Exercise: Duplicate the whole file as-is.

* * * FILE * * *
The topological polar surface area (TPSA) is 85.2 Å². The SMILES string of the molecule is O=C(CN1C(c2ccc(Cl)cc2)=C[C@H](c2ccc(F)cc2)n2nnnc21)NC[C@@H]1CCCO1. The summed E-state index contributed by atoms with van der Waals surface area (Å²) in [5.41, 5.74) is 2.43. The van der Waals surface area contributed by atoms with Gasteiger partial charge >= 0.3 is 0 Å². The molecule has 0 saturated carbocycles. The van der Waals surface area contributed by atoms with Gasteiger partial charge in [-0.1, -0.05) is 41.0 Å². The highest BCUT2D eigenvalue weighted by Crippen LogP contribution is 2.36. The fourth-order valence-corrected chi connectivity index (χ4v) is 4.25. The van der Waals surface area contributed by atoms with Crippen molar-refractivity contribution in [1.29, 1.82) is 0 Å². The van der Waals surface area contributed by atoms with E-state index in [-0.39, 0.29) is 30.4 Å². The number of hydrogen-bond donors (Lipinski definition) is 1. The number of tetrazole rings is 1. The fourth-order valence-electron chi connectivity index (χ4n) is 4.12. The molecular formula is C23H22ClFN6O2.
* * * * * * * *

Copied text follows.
The topological polar surface area (TPSA) is 85.2 Å². The SMILES string of the molecule is O=C(CN1C(c2ccc(Cl)cc2)=C[C@H](c2ccc(F)cc2)n2nnnc21)NC[C@@H]1CCCO1. The summed E-state index contributed by atoms with van der Waals surface area (Å²) in [5.41, 5.74) is 2.43. The van der Waals surface area contributed by atoms with Gasteiger partial charge >= 0.3 is 0 Å². The molecule has 0 saturated carbocycles. The van der Waals surface area contributed by atoms with Gasteiger partial charge in [-0.1, -0.05) is 41.0 Å². The highest BCUT2D eigenvalue weighted by Crippen LogP contribution is 2.36. The fourth-order valence-corrected chi connectivity index (χ4v) is 4.25. The van der Waals surface area contributed by atoms with Crippen molar-refractivity contribution in [1.29, 1.82) is 0 Å². The van der Waals surface area contributed by atoms with E-state index in [-0.39, 0.29) is 30.4 Å². The number of hydrogen-bond donors (Lipinski definition) is 1. The number of tetrazole rings is 1. The fourth-order valence-electron chi connectivity index (χ4n) is 4.12. The molecular formula is C23H22ClFN6O2.